8. Bush Hat. Helps keep the sun off the whole of your head, unlike baseball caps. They also help support mosquito nets.

  9. Head Over. A simple tube of thermal fabric (meraklon, wool or fleece) that can be used as a scarf, balaclava or watch cap, again good for rest stops and sleeping in.

  10. Leather Gloves. Your hands should be well protected, from the weather and “wear & tear”. Cold, cut or infected hands may not be able to carry out tasks like lighting fires, chopping wood, or even picking things up. I use “Soldier 95 combat gloves”, made from soft leather & lined with Gore-Tex, with an extended cuff.

  11. Gaiters. These are often over looked when writing kit lists, yet for years these have proved invaluable for the protection of my lower legs. They will keep water, mud & stones out of your boots and off your trousers. They will prevent your legs from being scratched by brambles and help keep ticks a bay. The most comfortable to wear for long periods are made from cotton canvas, they are also the most durable. I only know of one civilian manufacturer that produces these, however the army issue ones are the best design, having a good zip flap, reinforced fore foot and steel wire under boot fixings.



This is the largest of the kits described on this list and represents the 72hour kit found elsewhere. It would replace module #3 if I were travelling more than two days walk from home and would be used if I had to evacuate my home for any reason. All of the items of equipment found in module #3 are used in this kit ; to these I have added items to make it more suitable for usage over an extended period. If, however, I was not able to retrieve the “bug out kit” I have duplicated many of the items or have alternatives.

To carry the kit I have used a Berghaus Crusader expedition rucksack, this is a well-proven large capacity load carrier. I have modified it so that it can be “shrunk” to carry smaller loads, yet remain “stable”. This also restricts what I can carry, as the temptation with such a large rucksack is to fill it up, for the same reason I do not use the large zip-on side pockets, instead using a much smaller version. The large capacity could be used if I felt a situation warranted it, perhaps if it was a long-term evacuation scenario or extremely cold weather was expected and full winter kit was needed.

I will only list the items that have not already been listed in the “Bug Out Kit”.

  1. Buffalo Special 6 Shirt & Trousers.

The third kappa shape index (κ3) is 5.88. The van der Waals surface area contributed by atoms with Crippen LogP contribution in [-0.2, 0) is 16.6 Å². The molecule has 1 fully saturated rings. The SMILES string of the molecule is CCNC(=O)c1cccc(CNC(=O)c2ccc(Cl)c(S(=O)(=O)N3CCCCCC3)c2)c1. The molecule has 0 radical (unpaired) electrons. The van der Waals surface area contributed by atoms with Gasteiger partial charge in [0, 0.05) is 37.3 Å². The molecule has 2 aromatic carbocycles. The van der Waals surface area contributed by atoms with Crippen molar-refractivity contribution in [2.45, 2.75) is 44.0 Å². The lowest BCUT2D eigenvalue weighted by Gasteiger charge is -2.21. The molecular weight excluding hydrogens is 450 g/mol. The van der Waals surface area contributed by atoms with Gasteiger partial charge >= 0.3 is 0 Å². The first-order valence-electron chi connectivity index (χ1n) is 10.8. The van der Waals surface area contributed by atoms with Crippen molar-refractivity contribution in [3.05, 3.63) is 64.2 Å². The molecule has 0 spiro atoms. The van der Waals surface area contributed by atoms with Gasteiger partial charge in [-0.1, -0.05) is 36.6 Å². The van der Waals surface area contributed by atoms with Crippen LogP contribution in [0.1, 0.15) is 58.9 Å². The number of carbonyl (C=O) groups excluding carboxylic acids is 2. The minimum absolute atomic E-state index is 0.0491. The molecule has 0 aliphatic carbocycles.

2. Buffalo All Weather Sleeping Bag.

  3. Issue Gore-Tex Bivvy Bag.

  4. Therma-rest Mattress.

  5. Petzl Zoom Head Torch.

  6. Primus Yellowstone Cook Set.

  7. Go-Gas Converter.

  8. Emergency Rations.

  9. Ortileb Water bag.

  10. Millbank Water filter.

  11. Spare Clothing.

  12. Teva Sandals.

  13. Medical Kit.

  14. Mini Survival Handbook.

  15. Sharpening Stone.

  16. Dump & Wash Kits.

  17. Neoprene Bergen Liner.

  18. Small Personal AM/FM Radio.

  1. Buffalo Special 6 Shirt & Trousers. As this is far from a perfect world, the chances of a major disaster striking during a lengthy period of very fine weather are slim to say the least. For that reason it is prudent to prepare for the worst and so I have chosen the Buffalo System. It is clothing that does not rely on waterproof coatings or membranes. Instead it uses a combination of two fabrics to create a “micro-climate” around the user. Fibre pile, the insulator, keeps you warm, even when saturated with water. Pertex is a highly windproof and fast drying fabric that prevents the wind from cooling the moisture that your body heat has warmed. The result is that although wet you stay comfortable. Designed to be worn on its own, it replaces the need for the traditional layering system, no underwear or waterproof shell garments are needed. Numerous zips on the garment regulate body temperature. The clothing system has been copied by many companies, which testifies to its effectiveness and is used by people who have to work in cold & wet environments. I have used these items for many years and can testify to their performance under some pretty foul conditions. When living & working out of doors, the biggest threat, to your survival are the combined effects of wet, wind & cold. These garments are very effective at combating the dangers of hypothermia.


  2. Buffalo All Weather Sleeping Bag. A system of several bags that can be used in various combinations to suit any climate zone on earth. Once again the Pertex/Pile fabric combination is used to produce an item that’s performance is not affected by moisture. Though not the warmest or lightest system on the market it is very durable and will out last all other synthetic bags. I use the “four season outer” bag combined with the clothing system to save weight/bulk and have used this system in temperatures as low as –18 centigrade.